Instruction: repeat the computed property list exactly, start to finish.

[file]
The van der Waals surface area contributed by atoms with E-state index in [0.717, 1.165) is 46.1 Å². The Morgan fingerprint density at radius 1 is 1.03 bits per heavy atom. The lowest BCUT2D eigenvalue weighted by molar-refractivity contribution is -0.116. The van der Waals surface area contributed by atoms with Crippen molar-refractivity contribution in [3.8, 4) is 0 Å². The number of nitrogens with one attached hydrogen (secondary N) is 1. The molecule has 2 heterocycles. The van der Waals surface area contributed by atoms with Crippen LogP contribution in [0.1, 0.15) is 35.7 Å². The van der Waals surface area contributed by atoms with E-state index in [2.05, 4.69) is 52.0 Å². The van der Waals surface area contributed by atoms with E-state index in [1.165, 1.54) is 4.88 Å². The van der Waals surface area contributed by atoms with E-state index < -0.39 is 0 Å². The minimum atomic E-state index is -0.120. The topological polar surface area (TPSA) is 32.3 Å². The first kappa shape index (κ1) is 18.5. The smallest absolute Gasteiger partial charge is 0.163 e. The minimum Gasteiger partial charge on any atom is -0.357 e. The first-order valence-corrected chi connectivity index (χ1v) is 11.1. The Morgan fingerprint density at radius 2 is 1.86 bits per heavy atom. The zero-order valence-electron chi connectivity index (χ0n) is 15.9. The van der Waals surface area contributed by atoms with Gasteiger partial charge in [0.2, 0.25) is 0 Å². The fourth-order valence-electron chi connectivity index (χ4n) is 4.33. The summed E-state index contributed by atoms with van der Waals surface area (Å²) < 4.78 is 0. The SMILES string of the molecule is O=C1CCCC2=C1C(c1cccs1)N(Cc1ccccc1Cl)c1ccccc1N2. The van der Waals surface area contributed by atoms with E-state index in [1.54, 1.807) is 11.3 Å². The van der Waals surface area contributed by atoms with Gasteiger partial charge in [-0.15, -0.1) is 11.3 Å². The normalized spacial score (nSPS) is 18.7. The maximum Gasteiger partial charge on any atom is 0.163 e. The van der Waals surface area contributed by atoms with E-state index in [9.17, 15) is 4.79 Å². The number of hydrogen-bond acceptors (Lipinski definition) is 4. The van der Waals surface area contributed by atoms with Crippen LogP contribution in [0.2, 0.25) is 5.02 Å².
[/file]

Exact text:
The van der Waals surface area contributed by atoms with E-state index in [0.717, 1.165) is 46.1 Å². The Morgan fingerprint density at radius 1 is 1.03 bits per heavy atom. The lowest BCUT2D eigenvalue weighted by molar-refractivity contribution is -0.116. The van der Waals surface area contributed by atoms with Crippen molar-refractivity contribution in [3.8, 4) is 0 Å². The number of nitrogens with one attached hydrogen (secondary N) is 1. The molecule has 2 heterocycles. The van der Waals surface area contributed by atoms with Crippen LogP contribution in [0.1, 0.15) is 35.7 Å². The van der Waals surface area contributed by atoms with E-state index in [2.05, 4.69) is 52.0 Å². The van der Waals surface area contributed by atoms with E-state index in [1.165, 1.54) is 4.88 Å². The van der Waals surface area contributed by atoms with E-state index < -0.39 is 0 Å². The minimum atomic E-state index is -0.120. The topological polar surface area (TPSA) is 32.3 Å². The first kappa shape index (κ1) is 18.5. The smallest absolute Gasteiger partial charge is 0.163 e. The minimum Gasteiger partial charge on any atom is -0.357 e. The first-order valence-corrected chi connectivity index (χ1v) is 11.1. The Morgan fingerprint density at radius 2 is 1.86 bits per heavy atom. The zero-order valence-electron chi connectivity index (χ0n) is 15.9. The van der Waals surface area contributed by atoms with Gasteiger partial charge in [0.2, 0.25) is 0 Å². The fourth-order valence-electron chi connectivity index (χ4n) is 4.33. The summed E-state index contributed by atoms with van der Waals surface area (Å²) < 4.78 is 0. The SMILES string of the molecule is O=C1CCCC2=C1C(c1cccs1)N(Cc1ccccc1Cl)c1ccccc1N2. The van der Waals surface area contributed by atoms with E-state index in [1.54, 1.807) is 11.3 Å². The van der Waals surface area contributed by atoms with Gasteiger partial charge in [-0.15, -0.1) is 11.3 Å². The normalized spacial score (nSPS) is 18.7. The maximum Gasteiger partial charge on any atom is 0.163 e. The van der Waals surface area contributed by atoms with E-state index in [9.17, 15) is 4.79 Å². The number of hydrogen-bond acceptors (Lipinski definition) is 4. The van der Waals surface area contributed by atoms with Crippen LogP contribution in [0.2, 0.25) is 5.02 Å².